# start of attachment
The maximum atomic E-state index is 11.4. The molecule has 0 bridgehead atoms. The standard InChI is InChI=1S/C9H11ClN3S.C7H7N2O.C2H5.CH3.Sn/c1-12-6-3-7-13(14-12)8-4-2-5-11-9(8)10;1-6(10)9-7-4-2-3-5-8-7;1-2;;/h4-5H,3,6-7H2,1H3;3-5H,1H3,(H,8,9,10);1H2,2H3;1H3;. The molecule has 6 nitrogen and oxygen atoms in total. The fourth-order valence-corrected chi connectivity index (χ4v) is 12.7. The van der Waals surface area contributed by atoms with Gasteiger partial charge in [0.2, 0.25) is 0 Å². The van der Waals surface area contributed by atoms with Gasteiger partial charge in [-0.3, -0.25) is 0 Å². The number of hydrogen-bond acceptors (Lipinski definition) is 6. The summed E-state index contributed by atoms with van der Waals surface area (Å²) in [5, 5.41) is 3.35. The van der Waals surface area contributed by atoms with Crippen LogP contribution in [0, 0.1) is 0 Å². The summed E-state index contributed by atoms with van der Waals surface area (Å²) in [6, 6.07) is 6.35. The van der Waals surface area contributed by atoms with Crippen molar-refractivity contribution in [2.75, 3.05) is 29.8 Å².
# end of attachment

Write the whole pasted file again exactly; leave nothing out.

The maximum atomic E-state index is 11.4. The molecule has 0 bridgehead atoms. The standard InChI is InChI=1S/C9H11ClN3S.C7H7N2O.C2H5.CH3.Sn/c1-12-6-3-7-13(14-12)8-4-2-5-11-9(8)10;1-6(10)9-7-4-2-3-5-8-7;1-2;;/h4-5H,3,6-7H2,1H3;3-5H,1H3,(H,8,9,10);1H2,2H3;1H3;. The molecule has 6 nitrogen and oxygen atoms in total. The fourth-order valence-corrected chi connectivity index (χ4v) is 12.7. The van der Waals surface area contributed by atoms with Gasteiger partial charge in [0.2, 0.25) is 0 Å². The van der Waals surface area contributed by atoms with Gasteiger partial charge in [-0.3, -0.25) is 0 Å². The number of hydrogen-bond acceptors (Lipinski definition) is 6. The summed E-state index contributed by atoms with van der Waals surface area (Å²) in [5, 5.41) is 3.35. The van der Waals surface area contributed by atoms with Crippen LogP contribution in [0, 0.1) is 0 Å². The summed E-state index contributed by atoms with van der Waals surface area (Å²) in [6, 6.07) is 6.35. The van der Waals surface area contributed by atoms with Crippen molar-refractivity contribution in [2.75, 3.05) is 29.8 Å².